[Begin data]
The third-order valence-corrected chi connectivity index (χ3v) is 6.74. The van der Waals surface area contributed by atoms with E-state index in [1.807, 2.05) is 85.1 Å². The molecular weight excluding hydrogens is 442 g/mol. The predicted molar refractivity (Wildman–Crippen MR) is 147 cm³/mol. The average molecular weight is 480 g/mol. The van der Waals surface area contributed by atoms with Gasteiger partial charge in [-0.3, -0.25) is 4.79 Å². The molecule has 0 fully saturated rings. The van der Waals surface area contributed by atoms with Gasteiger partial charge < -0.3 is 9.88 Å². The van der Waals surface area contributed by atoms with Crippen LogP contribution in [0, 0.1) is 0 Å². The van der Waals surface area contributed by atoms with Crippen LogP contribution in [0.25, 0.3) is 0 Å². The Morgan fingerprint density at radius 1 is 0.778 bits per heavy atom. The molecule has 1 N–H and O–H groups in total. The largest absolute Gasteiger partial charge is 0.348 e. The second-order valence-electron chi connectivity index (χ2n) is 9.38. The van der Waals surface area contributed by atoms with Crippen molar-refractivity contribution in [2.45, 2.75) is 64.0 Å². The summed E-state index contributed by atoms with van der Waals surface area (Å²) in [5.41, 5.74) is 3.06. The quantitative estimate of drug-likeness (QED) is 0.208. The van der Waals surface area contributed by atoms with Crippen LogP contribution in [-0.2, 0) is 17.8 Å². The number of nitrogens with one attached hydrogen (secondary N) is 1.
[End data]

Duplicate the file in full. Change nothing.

The third-order valence-corrected chi connectivity index (χ3v) is 6.74. The van der Waals surface area contributed by atoms with E-state index in [1.807, 2.05) is 85.1 Å². The molecular weight excluding hydrogens is 442 g/mol. The predicted molar refractivity (Wildman–Crippen MR) is 147 cm³/mol. The average molecular weight is 480 g/mol. The van der Waals surface area contributed by atoms with Gasteiger partial charge in [-0.3, -0.25) is 4.79 Å². The molecule has 0 fully saturated rings. The van der Waals surface area contributed by atoms with Gasteiger partial charge < -0.3 is 9.88 Å². The van der Waals surface area contributed by atoms with Crippen LogP contribution in [0, 0.1) is 0 Å². The van der Waals surface area contributed by atoms with Crippen LogP contribution in [0.25, 0.3) is 0 Å². The Morgan fingerprint density at radius 1 is 0.778 bits per heavy atom. The molecule has 1 N–H and O–H groups in total. The largest absolute Gasteiger partial charge is 0.348 e. The second-order valence-electron chi connectivity index (χ2n) is 9.38. The van der Waals surface area contributed by atoms with Crippen molar-refractivity contribution in [2.45, 2.75) is 64.0 Å². The summed E-state index contributed by atoms with van der Waals surface area (Å²) in [5.41, 5.74) is 3.06. The quantitative estimate of drug-likeness (QED) is 0.208. The van der Waals surface area contributed by atoms with Crippen LogP contribution in [-0.2, 0) is 17.8 Å². The number of nitrogens with one attached hydrogen (secondary N) is 1.